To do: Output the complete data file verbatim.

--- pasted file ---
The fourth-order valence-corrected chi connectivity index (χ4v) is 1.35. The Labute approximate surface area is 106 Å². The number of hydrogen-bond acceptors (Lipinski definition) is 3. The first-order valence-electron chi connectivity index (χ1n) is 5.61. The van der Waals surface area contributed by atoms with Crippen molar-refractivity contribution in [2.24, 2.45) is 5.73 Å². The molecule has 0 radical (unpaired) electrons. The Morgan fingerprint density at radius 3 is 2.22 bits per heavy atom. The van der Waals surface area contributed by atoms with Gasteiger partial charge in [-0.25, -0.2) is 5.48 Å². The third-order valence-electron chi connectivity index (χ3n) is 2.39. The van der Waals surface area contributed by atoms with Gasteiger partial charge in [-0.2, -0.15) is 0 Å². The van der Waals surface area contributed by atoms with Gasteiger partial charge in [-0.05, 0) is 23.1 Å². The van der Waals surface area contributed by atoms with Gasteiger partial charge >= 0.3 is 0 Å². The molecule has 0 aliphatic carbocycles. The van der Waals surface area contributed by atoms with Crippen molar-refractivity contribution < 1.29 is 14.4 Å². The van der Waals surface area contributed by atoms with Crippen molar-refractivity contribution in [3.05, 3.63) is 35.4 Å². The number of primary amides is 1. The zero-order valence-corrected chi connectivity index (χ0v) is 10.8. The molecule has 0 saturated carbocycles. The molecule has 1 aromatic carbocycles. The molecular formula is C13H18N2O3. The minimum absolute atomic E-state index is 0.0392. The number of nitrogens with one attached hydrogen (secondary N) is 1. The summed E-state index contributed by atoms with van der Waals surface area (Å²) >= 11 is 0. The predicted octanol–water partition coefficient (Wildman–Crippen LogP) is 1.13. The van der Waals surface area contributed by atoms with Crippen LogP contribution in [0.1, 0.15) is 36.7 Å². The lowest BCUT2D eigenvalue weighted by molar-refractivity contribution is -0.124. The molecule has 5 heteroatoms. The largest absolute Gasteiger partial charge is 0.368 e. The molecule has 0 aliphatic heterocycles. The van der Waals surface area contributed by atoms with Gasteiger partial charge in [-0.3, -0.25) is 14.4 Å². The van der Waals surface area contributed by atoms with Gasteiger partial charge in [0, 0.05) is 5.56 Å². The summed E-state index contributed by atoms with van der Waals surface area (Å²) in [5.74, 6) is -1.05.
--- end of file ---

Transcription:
The fourth-order valence-corrected chi connectivity index (χ4v) is 1.35. The Labute approximate surface area is 106 Å². The number of hydrogen-bond acceptors (Lipinski definition) is 3. The first-order valence-electron chi connectivity index (χ1n) is 5.61. The van der Waals surface area contributed by atoms with Crippen molar-refractivity contribution in [2.24, 2.45) is 5.73 Å². The molecule has 0 radical (unpaired) electrons. The Morgan fingerprint density at radius 3 is 2.22 bits per heavy atom. The van der Waals surface area contributed by atoms with Gasteiger partial charge in [-0.25, -0.2) is 5.48 Å². The third-order valence-electron chi connectivity index (χ3n) is 2.39. The van der Waals surface area contributed by atoms with Gasteiger partial charge in [-0.2, -0.15) is 0 Å². The van der Waals surface area contributed by atoms with Gasteiger partial charge in [-0.05, 0) is 23.1 Å². The van der Waals surface area contributed by atoms with Gasteiger partial charge >= 0.3 is 0 Å². The molecule has 0 aliphatic carbocycles. The van der Waals surface area contributed by atoms with Crippen molar-refractivity contribution < 1.29 is 14.4 Å². The van der Waals surface area contributed by atoms with Crippen molar-refractivity contribution in [3.05, 3.63) is 35.4 Å². The number of primary amides is 1. The zero-order valence-corrected chi connectivity index (χ0v) is 10.8. The molecule has 0 saturated carbocycles. The molecule has 1 aromatic carbocycles. The molecular formula is C13H18N2O3. The minimum absolute atomic E-state index is 0.0392. The number of nitrogens with one attached hydrogen (secondary N) is 1. The summed E-state index contributed by atoms with van der Waals surface area (Å²) >= 11 is 0. The predicted octanol–water partition coefficient (Wildman–Crippen LogP) is 1.13. The van der Waals surface area contributed by atoms with Crippen LogP contribution in [0.1, 0.15) is 36.7 Å². The lowest BCUT2D eigenvalue weighted by molar-refractivity contribution is -0.124. The molecule has 5 heteroatoms. The largest absolute Gasteiger partial charge is 0.368 e. The molecule has 0 aliphatic heterocycles. The van der Waals surface area contributed by atoms with Gasteiger partial charge in [-0.3, -0.25) is 14.4 Å². The van der Waals surface area contributed by atoms with Gasteiger partial charge in [0, 0.05) is 5.56 Å². The summed E-state index contributed by atoms with van der Waals surface area (Å²) in [5.74, 6) is -1.05.